I am an unashamed, card-carrying member of the Black and White Classic Movie Lovers Society.
No, it does not exist. I made that up.
However, I watch those movies because they embodied the true essence of screenwriting, writing techniques and film making.
So I have another secret.
My jaw dropped to the floor when I learned about Hedy Lamarr. Why? Well, because I thought she was just known to be this enthralling, captivating character on the silver screen. My earliest memory was seeing her play the role of charming Delilah in Samson and Delilah. She almost persuaded me that Delilah got a raw deal.
Before She Was Known As Hedy Lamarr
Hedwig Eva Kiesler was an Austrian-American actress who saw the world from a different perspective. Unlike other girls, she wanted to learn more about machines and their components. Based on her mother’s guidance, she studied ballet and piano. A successful acting career was not her only passion. She wanted to pursue those passions which others attempted to ignore.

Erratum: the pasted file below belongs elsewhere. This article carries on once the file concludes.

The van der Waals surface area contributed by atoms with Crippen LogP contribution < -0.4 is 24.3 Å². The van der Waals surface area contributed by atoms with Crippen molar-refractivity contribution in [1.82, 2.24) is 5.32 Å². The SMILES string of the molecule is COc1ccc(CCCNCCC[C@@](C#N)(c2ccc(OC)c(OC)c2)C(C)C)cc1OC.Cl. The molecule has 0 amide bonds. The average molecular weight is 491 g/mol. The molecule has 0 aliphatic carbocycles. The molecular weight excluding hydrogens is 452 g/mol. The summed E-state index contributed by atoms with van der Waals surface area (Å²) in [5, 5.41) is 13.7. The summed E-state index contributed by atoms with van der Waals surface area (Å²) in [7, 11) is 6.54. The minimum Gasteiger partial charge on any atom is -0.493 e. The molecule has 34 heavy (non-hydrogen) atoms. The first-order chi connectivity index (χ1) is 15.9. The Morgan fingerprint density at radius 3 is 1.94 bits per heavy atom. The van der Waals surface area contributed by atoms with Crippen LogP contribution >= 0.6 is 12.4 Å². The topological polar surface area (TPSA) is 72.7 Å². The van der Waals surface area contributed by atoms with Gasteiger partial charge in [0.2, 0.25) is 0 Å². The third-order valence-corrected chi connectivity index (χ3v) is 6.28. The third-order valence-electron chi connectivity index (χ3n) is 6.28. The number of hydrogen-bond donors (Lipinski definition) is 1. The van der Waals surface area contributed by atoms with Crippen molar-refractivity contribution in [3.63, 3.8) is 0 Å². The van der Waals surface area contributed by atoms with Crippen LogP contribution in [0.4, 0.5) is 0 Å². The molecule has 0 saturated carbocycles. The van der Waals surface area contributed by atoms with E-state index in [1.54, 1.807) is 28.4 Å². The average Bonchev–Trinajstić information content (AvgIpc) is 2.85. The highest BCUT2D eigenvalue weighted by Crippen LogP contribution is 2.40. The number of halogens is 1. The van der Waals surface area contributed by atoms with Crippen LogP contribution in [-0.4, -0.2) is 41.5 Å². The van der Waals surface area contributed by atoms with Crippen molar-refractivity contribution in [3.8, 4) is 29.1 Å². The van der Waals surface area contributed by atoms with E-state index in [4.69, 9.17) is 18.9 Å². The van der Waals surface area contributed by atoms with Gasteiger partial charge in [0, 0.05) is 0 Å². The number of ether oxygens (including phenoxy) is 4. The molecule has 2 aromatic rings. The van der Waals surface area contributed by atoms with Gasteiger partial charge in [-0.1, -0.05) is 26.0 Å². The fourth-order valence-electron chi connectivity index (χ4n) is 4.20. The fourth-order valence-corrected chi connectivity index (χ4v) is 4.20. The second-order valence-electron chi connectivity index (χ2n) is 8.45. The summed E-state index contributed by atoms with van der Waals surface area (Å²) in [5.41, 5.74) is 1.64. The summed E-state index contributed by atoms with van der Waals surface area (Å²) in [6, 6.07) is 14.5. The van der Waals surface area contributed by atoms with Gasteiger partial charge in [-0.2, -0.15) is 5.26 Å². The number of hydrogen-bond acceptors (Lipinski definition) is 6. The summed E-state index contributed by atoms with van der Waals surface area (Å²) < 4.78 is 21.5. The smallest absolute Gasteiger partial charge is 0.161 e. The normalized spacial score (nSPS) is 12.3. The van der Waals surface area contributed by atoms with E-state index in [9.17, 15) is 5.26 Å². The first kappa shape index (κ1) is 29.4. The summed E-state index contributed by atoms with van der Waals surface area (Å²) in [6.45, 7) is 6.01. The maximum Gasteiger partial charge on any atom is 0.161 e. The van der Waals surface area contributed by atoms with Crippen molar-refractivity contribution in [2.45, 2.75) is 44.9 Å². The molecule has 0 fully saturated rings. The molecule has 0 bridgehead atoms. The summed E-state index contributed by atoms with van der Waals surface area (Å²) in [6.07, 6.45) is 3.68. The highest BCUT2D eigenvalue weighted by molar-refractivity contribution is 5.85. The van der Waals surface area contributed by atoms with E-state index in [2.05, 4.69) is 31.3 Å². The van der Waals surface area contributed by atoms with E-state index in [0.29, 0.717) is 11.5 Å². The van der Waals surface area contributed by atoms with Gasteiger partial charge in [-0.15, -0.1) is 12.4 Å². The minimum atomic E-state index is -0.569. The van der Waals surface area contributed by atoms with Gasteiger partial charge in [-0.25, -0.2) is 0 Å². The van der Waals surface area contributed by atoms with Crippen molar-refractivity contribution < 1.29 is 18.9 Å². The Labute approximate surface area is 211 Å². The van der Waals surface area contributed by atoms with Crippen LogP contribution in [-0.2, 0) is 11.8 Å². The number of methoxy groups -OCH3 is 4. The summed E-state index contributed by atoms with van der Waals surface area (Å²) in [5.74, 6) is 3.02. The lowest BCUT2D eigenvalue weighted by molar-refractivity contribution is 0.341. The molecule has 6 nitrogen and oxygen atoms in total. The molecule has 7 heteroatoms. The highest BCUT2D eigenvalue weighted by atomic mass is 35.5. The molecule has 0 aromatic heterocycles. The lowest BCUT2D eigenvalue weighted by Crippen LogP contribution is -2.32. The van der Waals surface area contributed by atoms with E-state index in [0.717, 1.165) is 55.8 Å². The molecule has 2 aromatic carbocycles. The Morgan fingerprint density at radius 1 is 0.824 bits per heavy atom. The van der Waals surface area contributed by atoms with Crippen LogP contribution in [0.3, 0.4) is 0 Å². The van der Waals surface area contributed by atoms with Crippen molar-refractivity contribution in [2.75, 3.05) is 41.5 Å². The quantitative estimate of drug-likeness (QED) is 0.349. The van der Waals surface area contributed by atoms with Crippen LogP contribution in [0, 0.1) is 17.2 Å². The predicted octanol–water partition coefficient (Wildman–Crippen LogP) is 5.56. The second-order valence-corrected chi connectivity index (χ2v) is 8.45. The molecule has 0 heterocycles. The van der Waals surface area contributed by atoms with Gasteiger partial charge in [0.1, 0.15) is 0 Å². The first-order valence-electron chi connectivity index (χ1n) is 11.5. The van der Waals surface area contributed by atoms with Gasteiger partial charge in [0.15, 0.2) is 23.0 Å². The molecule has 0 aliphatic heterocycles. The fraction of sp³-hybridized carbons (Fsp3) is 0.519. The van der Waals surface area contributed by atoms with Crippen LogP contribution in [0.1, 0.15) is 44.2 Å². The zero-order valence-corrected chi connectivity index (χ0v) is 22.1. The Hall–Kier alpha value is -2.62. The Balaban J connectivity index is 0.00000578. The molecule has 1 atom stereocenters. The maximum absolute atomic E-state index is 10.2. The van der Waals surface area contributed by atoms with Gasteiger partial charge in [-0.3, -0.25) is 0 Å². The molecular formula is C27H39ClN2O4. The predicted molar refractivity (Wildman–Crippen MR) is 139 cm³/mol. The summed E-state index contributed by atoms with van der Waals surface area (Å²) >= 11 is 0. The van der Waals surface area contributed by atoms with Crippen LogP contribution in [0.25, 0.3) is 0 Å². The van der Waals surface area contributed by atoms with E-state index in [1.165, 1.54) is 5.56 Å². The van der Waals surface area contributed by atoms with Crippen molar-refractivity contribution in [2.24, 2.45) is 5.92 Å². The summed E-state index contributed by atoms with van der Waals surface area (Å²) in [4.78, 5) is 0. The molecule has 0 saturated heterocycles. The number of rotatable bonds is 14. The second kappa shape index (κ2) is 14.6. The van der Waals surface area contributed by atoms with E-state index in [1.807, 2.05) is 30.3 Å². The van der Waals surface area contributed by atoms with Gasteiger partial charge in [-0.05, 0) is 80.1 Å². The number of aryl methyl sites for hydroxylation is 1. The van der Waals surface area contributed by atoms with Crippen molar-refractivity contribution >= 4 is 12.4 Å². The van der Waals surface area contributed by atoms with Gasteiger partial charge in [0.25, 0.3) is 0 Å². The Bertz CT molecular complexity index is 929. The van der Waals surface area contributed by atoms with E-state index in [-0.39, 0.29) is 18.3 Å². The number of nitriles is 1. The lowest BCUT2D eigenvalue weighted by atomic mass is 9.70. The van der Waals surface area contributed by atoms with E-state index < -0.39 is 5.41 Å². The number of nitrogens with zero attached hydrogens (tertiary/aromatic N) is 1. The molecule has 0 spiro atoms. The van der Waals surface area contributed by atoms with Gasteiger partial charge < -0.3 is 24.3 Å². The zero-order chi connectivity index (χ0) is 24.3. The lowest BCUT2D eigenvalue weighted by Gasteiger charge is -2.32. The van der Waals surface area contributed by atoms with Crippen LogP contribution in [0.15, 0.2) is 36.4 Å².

Why We Should Credit Hedy Lamarr?
- She did not listen to calls to reject her passion for science and technology.
- Did you know she helped Howard Hughes design a new fleet of planes based on the study of the fastest birds and fish?
- Among Hedy Lamarr’s inventions was a pill, which could be dissolved in water to create soda.
- Along with her colleague George Antheil, Hedy Lamarr invented a system referred to as “frequency hopping”. Their application for a patent was accepted but received an uneasy reaction from the military. They did not like the idea.
- Lamarr did not receive any monetary compensation for her invention. She was recognised in 1997 with the Pioneer Award and was the first woman to receive the Invention Convention’s Bulbie Gnass Spirit of Achievement Award.
- Ms. Lamarr deserves the honor of being called the “Mother of Wi-Fi”, wireless and bluetooth communication.
Yes, I sure learned my lesson. Thank you, Ms. Lamarr.